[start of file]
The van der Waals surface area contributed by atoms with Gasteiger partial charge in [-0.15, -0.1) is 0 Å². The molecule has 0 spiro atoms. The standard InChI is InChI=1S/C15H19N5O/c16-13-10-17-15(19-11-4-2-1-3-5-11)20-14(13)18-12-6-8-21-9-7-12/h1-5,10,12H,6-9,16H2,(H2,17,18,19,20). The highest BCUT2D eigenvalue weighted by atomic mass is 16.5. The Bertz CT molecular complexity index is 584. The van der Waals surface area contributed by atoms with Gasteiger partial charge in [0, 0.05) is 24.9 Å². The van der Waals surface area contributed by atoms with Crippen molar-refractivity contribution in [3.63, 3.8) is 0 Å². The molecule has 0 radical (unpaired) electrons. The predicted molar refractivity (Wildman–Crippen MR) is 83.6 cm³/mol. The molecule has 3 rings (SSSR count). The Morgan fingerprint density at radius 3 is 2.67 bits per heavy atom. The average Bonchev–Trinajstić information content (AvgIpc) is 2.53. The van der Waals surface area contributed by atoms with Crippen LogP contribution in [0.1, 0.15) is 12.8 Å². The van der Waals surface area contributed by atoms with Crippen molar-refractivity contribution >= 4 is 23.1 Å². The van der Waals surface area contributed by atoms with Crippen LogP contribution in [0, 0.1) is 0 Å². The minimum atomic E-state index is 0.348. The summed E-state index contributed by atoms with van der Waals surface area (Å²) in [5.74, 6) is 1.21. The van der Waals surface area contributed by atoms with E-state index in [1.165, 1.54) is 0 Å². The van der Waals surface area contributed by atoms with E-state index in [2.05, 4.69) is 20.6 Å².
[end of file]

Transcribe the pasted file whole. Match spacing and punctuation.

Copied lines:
The van der Waals surface area contributed by atoms with Gasteiger partial charge in [-0.15, -0.1) is 0 Å². The molecule has 0 spiro atoms. The standard InChI is InChI=1S/C15H19N5O/c16-13-10-17-15(19-11-4-2-1-3-5-11)20-14(13)18-12-6-8-21-9-7-12/h1-5,10,12H,6-9,16H2,(H2,17,18,19,20). The highest BCUT2D eigenvalue weighted by atomic mass is 16.5. The Bertz CT molecular complexity index is 584. The van der Waals surface area contributed by atoms with Gasteiger partial charge in [0, 0.05) is 24.9 Å². The van der Waals surface area contributed by atoms with Crippen molar-refractivity contribution in [3.63, 3.8) is 0 Å². The molecule has 0 radical (unpaired) electrons. The predicted molar refractivity (Wildman–Crippen MR) is 83.6 cm³/mol. The molecule has 3 rings (SSSR count). The Morgan fingerprint density at radius 3 is 2.67 bits per heavy atom. The average Bonchev–Trinajstić information content (AvgIpc) is 2.53. The van der Waals surface area contributed by atoms with Crippen LogP contribution in [0.1, 0.15) is 12.8 Å². The van der Waals surface area contributed by atoms with Crippen molar-refractivity contribution >= 4 is 23.1 Å². The van der Waals surface area contributed by atoms with Crippen LogP contribution in [0, 0.1) is 0 Å². The minimum atomic E-state index is 0.348. The summed E-state index contributed by atoms with van der Waals surface area (Å²) in [5.74, 6) is 1.21. The van der Waals surface area contributed by atoms with E-state index in [1.165, 1.54) is 0 Å². The van der Waals surface area contributed by atoms with E-state index in [2.05, 4.69) is 20.6 Å².